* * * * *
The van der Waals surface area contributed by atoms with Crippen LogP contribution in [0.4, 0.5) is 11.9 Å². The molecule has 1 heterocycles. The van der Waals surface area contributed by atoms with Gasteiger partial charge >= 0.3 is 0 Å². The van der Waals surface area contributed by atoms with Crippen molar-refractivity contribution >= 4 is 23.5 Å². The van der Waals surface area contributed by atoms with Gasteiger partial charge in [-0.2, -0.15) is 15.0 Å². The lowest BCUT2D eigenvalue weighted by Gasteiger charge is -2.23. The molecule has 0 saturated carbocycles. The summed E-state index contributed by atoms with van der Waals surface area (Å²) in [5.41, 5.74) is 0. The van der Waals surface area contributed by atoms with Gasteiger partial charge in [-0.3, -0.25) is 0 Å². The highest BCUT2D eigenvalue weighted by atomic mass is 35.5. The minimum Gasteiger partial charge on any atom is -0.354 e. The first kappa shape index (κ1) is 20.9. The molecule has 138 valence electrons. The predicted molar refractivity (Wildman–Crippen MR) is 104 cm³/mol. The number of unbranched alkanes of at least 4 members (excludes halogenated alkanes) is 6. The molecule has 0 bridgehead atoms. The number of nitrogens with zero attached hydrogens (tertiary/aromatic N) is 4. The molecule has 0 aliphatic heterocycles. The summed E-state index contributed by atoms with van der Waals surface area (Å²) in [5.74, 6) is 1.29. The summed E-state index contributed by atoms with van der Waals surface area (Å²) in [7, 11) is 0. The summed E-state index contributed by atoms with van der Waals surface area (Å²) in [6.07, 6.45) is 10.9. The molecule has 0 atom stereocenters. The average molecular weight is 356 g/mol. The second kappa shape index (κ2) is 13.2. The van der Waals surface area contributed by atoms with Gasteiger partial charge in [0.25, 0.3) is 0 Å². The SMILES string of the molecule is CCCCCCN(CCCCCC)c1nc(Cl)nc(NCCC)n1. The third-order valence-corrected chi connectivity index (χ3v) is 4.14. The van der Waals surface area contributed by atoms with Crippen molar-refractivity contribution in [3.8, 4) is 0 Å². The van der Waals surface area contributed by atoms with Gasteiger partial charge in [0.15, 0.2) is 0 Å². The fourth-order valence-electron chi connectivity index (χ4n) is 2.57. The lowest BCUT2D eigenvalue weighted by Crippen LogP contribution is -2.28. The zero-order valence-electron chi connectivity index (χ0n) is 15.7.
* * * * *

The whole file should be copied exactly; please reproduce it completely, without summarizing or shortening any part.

The van der Waals surface area contributed by atoms with Crippen LogP contribution in [0.4, 0.5) is 11.9 Å². The molecule has 1 heterocycles. The van der Waals surface area contributed by atoms with Gasteiger partial charge >= 0.3 is 0 Å². The van der Waals surface area contributed by atoms with Crippen molar-refractivity contribution >= 4 is 23.5 Å². The van der Waals surface area contributed by atoms with Gasteiger partial charge in [-0.2, -0.15) is 15.0 Å². The lowest BCUT2D eigenvalue weighted by Gasteiger charge is -2.23. The molecule has 0 saturated carbocycles. The summed E-state index contributed by atoms with van der Waals surface area (Å²) in [5.41, 5.74) is 0. The van der Waals surface area contributed by atoms with Gasteiger partial charge in [-0.3, -0.25) is 0 Å². The highest BCUT2D eigenvalue weighted by atomic mass is 35.5. The minimum Gasteiger partial charge on any atom is -0.354 e. The first kappa shape index (κ1) is 20.9. The molecule has 138 valence electrons. The predicted molar refractivity (Wildman–Crippen MR) is 104 cm³/mol. The number of unbranched alkanes of at least 4 members (excludes halogenated alkanes) is 6. The molecule has 0 bridgehead atoms. The number of nitrogens with zero attached hydrogens (tertiary/aromatic N) is 4. The molecule has 0 aliphatic heterocycles. The summed E-state index contributed by atoms with van der Waals surface area (Å²) in [5.74, 6) is 1.29. The summed E-state index contributed by atoms with van der Waals surface area (Å²) in [7, 11) is 0. The summed E-state index contributed by atoms with van der Waals surface area (Å²) in [6.07, 6.45) is 10.9. The molecule has 0 atom stereocenters. The average molecular weight is 356 g/mol. The second kappa shape index (κ2) is 13.2. The van der Waals surface area contributed by atoms with Gasteiger partial charge in [0.25, 0.3) is 0 Å². The SMILES string of the molecule is CCCCCCN(CCCCCC)c1nc(Cl)nc(NCCC)n1. The third-order valence-corrected chi connectivity index (χ3v) is 4.14. The van der Waals surface area contributed by atoms with Crippen molar-refractivity contribution in [3.8, 4) is 0 Å². The van der Waals surface area contributed by atoms with Gasteiger partial charge in [0.15, 0.2) is 0 Å². The fourth-order valence-electron chi connectivity index (χ4n) is 2.57. The lowest BCUT2D eigenvalue weighted by Crippen LogP contribution is -2.28. The zero-order valence-electron chi connectivity index (χ0n) is 15.7.